The trail then makes a sudden turn northwards around the cliff shoulder, and Rock describes this new valley as Yetchesura. We found it quite easy going after the steep scree, but Rock complains that that 'the enormous slabs as smooth as a billiard table, covered with large patches of ice and snow made travelling most disagreeable'.
HIs next camp, like ours, was by one of the larger lakes in the area, a long thin lake he calls Russo Tso ('where dwell the worst of all the Konkaling outlaws').
Before we reached this we had to cross two further but relatively easy passes. After the first we came down to a fertile flat area of grass, in the middle of which was a large slab of rock as big as a house, which has become know as 'Rock's rock'.
He includes a picture of his entourage sitting around this huge slab of schist, which he says must have fallen from the lower slopes of Mt Jambeyang.
While camping next to the lake, Rock says his guides were nervous, pointing up at the high slopes above them where Tibetans (presumably bandits) could be seen in the rocky ramparts, watching them.
From this lake, Rocks party climbed up to another pass with several exits (we called it the three-way pass), which divides Jambeyang from Shenrezig. This pass connects with the Konka Den valley, which is now part of the main tourist trail of Yading, giving views of all three peaks. Rock descended with his party, and his visit to and stay at the Chonggu Monastery are described in my earlier post (here).
Saturday, May 29, 2010
Friday, May 28, 2010
Yading outer kora - at the corner pass with Wangdu and Dorje, our guides, originally uploaded by jiulong.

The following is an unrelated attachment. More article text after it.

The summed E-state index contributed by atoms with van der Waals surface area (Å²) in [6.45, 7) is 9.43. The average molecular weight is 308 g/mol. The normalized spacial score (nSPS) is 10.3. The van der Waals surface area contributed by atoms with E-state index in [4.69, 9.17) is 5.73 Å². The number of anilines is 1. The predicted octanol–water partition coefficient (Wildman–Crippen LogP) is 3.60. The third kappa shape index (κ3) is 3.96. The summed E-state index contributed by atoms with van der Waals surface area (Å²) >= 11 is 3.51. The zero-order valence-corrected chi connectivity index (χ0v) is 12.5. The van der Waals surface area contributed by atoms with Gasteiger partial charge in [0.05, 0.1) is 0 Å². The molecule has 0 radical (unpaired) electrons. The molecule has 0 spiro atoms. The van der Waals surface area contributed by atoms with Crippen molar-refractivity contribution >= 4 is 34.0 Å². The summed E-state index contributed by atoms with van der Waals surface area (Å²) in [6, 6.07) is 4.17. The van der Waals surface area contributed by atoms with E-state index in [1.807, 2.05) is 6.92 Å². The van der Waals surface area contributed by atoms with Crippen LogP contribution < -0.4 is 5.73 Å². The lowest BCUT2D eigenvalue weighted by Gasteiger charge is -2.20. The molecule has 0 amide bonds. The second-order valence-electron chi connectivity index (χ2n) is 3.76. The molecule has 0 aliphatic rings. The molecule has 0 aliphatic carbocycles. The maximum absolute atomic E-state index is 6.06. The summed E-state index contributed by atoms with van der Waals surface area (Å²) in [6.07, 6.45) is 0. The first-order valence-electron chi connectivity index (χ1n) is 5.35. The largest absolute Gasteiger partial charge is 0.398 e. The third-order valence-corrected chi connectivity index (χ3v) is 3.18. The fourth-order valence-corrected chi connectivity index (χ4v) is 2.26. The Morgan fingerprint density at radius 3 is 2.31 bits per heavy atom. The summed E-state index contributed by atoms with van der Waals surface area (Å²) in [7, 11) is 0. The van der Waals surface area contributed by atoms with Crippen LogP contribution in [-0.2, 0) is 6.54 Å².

Just back from the trip to Yading, where we completed the outer kora, or circuit. It was a lot tougher than I expected, especially the walking at high altitude (4000+ metres). We followed the route suggested by Lloyd Raleigh at his travel blog, but we found the going very hard in the wintery and icy conditions of mid May. We learned that the best time to do the kora would be October, as most of the potential local guides are away in May looking for the lucrative caterpillar fungus (congcao). Anyway, we managed to complete the trip and saw many of the sights described by Joseph Rock, such as the cave stupa, Rocks rock and the scree slopes at the back of Chanadorje.
I will post more pix and a more detailed route description starting from next week.
Wednesday, May 05, 2010
So this may the last post for a while - on Friday I will travelling to Chengdu, then on to 'Konkaling' (Yading) by bus, via Kangding, Litang and Daocheng. Hope to be at Yading by Wed 12th May, from where we (me and Peter from Geelong) hope to do a large circuit [kora] of Chandorje, Jambeyang and Shenrezig. This will be repeating Joseph Rock's visit of 1925, but doing it backwards -starting from the Chonggu Monastery, which was the furthest point he reached on his trip from Muli in the east.
We're expecting the trip to take five to six days of actual walking, and that means a lot of food has to be carried as we will be up at 4000 metres with no places of residence, let alone villages en route.
I'll be taking my Rolleicord medium format camera, and I hope to capture some nice images of the peaks, weather permitting. I will also be bringing my trusty Leica M2 for 35mm prints - and a little Nikon 35Ti point and shoot camera for slides. So watch this space - I will try post some updates along the way - but the great internet firewall may not allow me to do much, seeing as it blocks blogspot.